From the acclaimed author of A Tragic Honesty: The Life and Work of Richard Yates comes the unforgettable life of John Cheever (1912-1982), a man who spent much of his career impersonating a perfect suburban gentleman, the better to become one of the foremost chroniclers of postwar America. "I was born into no true class," Cheever mused in his journal, "and it was my decision, early in life, to insinuate myself into the middle class, like a spy, so that I would have an advantageous position of attack, but I seem now and then to have forgotten my mission and to have taken my disguises too seriously." Written with unprecedented access to essential sources--including Cheever's massive journal, only a fraction of which has ever been published--Blake Bailey's biography reveals the troubled but strangely lovable man behind the disguises, an artist who delighted in the everyday radiance of the world while yearning, above all, "to be illustrious."
Cheever's was a soul in conflict: he was a proud Yankee who flaunted his lineage while deploring the provincialism of his Quincy, Massachusetts, family circle; a high-school dropout who published his first story at eighteen; a pioneer of suburban realist fiction who continually pushed the boundaries of realism; a dire alcoholic who recovered to write the great novel Falconer; a secret bisexual who struggled with his longings and his fierce homophobia in a revolving door of self-loathing and hedonism. We see a man who concealed his anxieties behind the mask of a genial Westchester squire--a paterfamilias in Brooks Brothers clothes whose world was peopled by legendary writers and beautiful women (Malcolm Cowley, Saul Bellow, William Maxwell, Hope Lange, and John Updike, among them); whose groundbreaking work landed him on the covers of Time and Newsweek; a man whose demons and desperation were never quite vanquished by the joy he found in his work.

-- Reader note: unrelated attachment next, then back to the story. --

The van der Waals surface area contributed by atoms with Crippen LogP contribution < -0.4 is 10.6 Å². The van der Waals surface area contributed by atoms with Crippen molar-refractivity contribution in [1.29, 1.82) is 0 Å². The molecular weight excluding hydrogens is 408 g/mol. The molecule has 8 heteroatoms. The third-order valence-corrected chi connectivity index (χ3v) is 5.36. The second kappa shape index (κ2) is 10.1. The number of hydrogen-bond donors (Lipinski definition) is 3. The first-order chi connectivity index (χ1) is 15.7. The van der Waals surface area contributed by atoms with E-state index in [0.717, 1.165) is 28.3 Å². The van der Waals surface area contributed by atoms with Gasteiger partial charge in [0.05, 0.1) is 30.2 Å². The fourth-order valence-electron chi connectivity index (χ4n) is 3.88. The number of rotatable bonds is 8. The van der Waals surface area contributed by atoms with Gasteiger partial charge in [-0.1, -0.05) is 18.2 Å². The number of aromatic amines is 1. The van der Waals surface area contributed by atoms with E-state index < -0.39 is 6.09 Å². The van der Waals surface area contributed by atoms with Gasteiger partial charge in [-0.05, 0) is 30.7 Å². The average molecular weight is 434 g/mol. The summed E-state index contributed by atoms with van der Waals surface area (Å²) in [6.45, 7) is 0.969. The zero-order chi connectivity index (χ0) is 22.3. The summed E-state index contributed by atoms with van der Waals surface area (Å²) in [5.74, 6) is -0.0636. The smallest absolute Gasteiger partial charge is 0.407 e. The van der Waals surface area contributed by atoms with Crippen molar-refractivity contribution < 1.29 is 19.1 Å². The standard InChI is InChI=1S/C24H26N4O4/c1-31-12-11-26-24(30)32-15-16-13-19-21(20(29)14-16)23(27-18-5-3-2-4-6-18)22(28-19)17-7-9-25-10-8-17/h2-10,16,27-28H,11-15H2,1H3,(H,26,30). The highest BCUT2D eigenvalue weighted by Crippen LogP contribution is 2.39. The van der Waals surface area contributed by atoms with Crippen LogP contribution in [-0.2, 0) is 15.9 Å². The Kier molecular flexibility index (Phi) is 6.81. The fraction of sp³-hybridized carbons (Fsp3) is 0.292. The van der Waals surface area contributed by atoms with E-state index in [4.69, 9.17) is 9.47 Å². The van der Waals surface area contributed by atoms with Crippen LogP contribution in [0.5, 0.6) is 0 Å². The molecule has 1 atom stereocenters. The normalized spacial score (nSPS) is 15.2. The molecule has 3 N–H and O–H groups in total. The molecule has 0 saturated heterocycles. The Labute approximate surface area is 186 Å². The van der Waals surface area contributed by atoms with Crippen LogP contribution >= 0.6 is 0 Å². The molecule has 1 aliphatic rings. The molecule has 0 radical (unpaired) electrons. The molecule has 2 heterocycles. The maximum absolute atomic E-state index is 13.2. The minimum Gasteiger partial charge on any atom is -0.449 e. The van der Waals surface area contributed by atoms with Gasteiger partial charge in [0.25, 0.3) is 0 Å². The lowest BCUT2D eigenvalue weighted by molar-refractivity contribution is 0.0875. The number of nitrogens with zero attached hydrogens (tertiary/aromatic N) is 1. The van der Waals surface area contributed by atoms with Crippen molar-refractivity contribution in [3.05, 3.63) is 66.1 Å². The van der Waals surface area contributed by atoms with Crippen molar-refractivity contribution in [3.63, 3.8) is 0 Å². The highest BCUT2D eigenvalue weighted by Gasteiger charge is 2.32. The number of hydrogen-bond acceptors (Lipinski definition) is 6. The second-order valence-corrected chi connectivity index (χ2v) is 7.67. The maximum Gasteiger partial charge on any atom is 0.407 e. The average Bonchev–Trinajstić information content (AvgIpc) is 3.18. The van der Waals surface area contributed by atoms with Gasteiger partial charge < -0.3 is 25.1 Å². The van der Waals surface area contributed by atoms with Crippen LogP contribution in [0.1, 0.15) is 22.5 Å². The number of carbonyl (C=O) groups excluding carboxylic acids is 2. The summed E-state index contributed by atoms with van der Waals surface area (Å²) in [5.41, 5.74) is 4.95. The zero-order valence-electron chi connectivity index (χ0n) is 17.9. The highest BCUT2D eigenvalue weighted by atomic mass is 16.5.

Blake Bailey has written a luminous biography, a revelation of a writer of timeless fiction and of the man behind the page.
Rebellious Yankee son of a father who fell victim to the Depression and a doo-gooder-turned-businesswoman mother, father to three competitive children he rode mercilessly but adored, chronicler par excellence of the 1950s American suburban scene while deploring all forms of conformity: John Cheever (1912-1982) was a mass of contradictions. In this overlong but always entertaining biography, composed with a novelist's eye, Bailey, biographer of Richard Yates and editor of two volumes of Cheever's work for Library of America (also due in March), was given access to unpublished portions of Cheever's famous journals and to family members and friends. Bailey's book is fine in descriptions of Cheever's reactions to other writers, such as his adored Bellow and detested Salinger. Bailey is also sensitive in describing the prickly dynamic of Cheever's domestic life, lived through a haze of alcoholism and under the shadow of extramarital heterosexual and homosexual relationships. This "Ovid in Ossining," who published 121 stories in the New Yorker as well as several bestselling novels, has probably yet to find a definitive position in American letters among academicians. This thoroughly researched and heartfelt biography may help redress that situation. 24 pages of photos. (Mar. 12)
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March 08, 2009
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